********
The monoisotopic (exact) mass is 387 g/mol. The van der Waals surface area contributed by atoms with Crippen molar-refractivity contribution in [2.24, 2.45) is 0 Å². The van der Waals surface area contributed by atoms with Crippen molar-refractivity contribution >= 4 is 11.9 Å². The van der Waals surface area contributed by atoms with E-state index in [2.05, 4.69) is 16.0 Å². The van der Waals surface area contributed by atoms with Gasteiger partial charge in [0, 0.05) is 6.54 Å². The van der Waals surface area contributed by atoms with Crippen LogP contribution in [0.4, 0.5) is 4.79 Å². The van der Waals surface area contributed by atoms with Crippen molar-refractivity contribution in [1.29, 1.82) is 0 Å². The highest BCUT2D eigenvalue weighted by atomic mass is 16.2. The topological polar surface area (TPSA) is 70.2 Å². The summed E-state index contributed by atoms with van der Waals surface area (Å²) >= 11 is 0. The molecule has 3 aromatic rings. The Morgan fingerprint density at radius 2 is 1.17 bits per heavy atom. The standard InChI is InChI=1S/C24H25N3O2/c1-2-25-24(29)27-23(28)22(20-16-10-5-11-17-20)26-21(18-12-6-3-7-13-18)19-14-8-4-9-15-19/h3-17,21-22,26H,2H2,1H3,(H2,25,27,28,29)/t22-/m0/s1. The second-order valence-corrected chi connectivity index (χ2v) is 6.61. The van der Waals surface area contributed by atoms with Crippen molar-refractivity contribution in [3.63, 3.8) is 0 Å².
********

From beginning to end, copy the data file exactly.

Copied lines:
The monoisotopic (exact) mass is 387 g/mol. The van der Waals surface area contributed by atoms with Crippen molar-refractivity contribution in [2.24, 2.45) is 0 Å². The van der Waals surface area contributed by atoms with Crippen molar-refractivity contribution >= 4 is 11.9 Å². The van der Waals surface area contributed by atoms with E-state index in [2.05, 4.69) is 16.0 Å². The van der Waals surface area contributed by atoms with Gasteiger partial charge in [0, 0.05) is 6.54 Å². The van der Waals surface area contributed by atoms with Crippen LogP contribution in [0.4, 0.5) is 4.79 Å². The van der Waals surface area contributed by atoms with Crippen molar-refractivity contribution in [1.29, 1.82) is 0 Å². The highest BCUT2D eigenvalue weighted by atomic mass is 16.2. The topological polar surface area (TPSA) is 70.2 Å². The summed E-state index contributed by atoms with van der Waals surface area (Å²) >= 11 is 0. The molecule has 3 aromatic rings. The Morgan fingerprint density at radius 2 is 1.17 bits per heavy atom. The standard InChI is InChI=1S/C24H25N3O2/c1-2-25-24(29)27-23(28)22(20-16-10-5-11-17-20)26-21(18-12-6-3-7-13-18)19-14-8-4-9-15-19/h3-17,21-22,26H,2H2,1H3,(H2,25,27,28,29)/t22-/m0/s1. The second-order valence-corrected chi connectivity index (χ2v) is 6.61. The van der Waals surface area contributed by atoms with Crippen molar-refractivity contribution in [3.63, 3.8) is 0 Å².